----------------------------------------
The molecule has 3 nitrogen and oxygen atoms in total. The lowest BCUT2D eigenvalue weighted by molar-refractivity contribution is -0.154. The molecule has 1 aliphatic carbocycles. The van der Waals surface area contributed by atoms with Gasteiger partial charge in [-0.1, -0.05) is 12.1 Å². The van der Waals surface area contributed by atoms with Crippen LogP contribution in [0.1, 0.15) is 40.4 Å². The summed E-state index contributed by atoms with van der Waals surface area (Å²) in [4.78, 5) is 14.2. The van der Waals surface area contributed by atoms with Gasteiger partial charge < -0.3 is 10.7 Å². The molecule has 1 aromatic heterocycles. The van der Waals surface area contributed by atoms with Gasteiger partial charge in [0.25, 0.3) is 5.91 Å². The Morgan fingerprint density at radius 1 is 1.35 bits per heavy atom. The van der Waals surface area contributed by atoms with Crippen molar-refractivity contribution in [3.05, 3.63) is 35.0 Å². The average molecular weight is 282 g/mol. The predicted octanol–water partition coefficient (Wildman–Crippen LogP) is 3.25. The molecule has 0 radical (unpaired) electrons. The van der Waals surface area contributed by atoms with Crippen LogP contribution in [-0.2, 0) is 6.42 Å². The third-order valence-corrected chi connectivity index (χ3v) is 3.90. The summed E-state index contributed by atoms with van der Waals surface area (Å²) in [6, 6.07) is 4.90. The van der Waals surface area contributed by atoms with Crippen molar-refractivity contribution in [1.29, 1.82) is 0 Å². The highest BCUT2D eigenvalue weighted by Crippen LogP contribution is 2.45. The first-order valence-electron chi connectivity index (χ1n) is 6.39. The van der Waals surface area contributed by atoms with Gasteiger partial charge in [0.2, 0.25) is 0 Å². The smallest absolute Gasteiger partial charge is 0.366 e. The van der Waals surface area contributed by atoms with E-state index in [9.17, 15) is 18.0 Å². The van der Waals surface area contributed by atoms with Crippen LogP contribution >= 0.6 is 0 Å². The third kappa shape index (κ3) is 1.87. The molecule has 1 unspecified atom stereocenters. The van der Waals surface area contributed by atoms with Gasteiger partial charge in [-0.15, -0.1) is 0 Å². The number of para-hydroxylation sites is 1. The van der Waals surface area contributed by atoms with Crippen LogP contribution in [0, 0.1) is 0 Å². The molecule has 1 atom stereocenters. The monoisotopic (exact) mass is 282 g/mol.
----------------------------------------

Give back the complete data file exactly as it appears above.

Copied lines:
The molecule has 3 nitrogen and oxygen atoms in total. The lowest BCUT2D eigenvalue weighted by molar-refractivity contribution is -0.154. The molecule has 1 aliphatic carbocycles. The van der Waals surface area contributed by atoms with Gasteiger partial charge in [-0.1, -0.05) is 12.1 Å². The van der Waals surface area contributed by atoms with Crippen LogP contribution in [0.1, 0.15) is 40.4 Å². The summed E-state index contributed by atoms with van der Waals surface area (Å²) in [4.78, 5) is 14.2. The van der Waals surface area contributed by atoms with Gasteiger partial charge < -0.3 is 10.7 Å². The molecule has 1 aromatic heterocycles. The van der Waals surface area contributed by atoms with Gasteiger partial charge in [0.25, 0.3) is 5.91 Å². The Morgan fingerprint density at radius 1 is 1.35 bits per heavy atom. The van der Waals surface area contributed by atoms with Crippen molar-refractivity contribution in [3.05, 3.63) is 35.0 Å². The average molecular weight is 282 g/mol. The predicted octanol–water partition coefficient (Wildman–Crippen LogP) is 3.25. The molecule has 0 radical (unpaired) electrons. The van der Waals surface area contributed by atoms with Crippen LogP contribution in [-0.2, 0) is 6.42 Å². The third-order valence-corrected chi connectivity index (χ3v) is 3.90. The summed E-state index contributed by atoms with van der Waals surface area (Å²) in [6, 6.07) is 4.90. The van der Waals surface area contributed by atoms with Crippen molar-refractivity contribution in [1.29, 1.82) is 0 Å². The highest BCUT2D eigenvalue weighted by Crippen LogP contribution is 2.45. The first-order valence-electron chi connectivity index (χ1n) is 6.39. The van der Waals surface area contributed by atoms with Gasteiger partial charge in [0.2, 0.25) is 0 Å². The smallest absolute Gasteiger partial charge is 0.366 e. The van der Waals surface area contributed by atoms with E-state index in [9.17, 15) is 18.0 Å². The van der Waals surface area contributed by atoms with Crippen LogP contribution >= 0.6 is 0 Å². The third kappa shape index (κ3) is 1.87. The molecule has 1 unspecified atom stereocenters. The van der Waals surface area contributed by atoms with Gasteiger partial charge in [-0.15, -0.1) is 0 Å². The number of para-hydroxylation sites is 1. The van der Waals surface area contributed by atoms with Crippen LogP contribution in [0, 0.1) is 0 Å². The molecule has 1 atom stereocenters. The monoisotopic (exact) mass is 282 g/mol.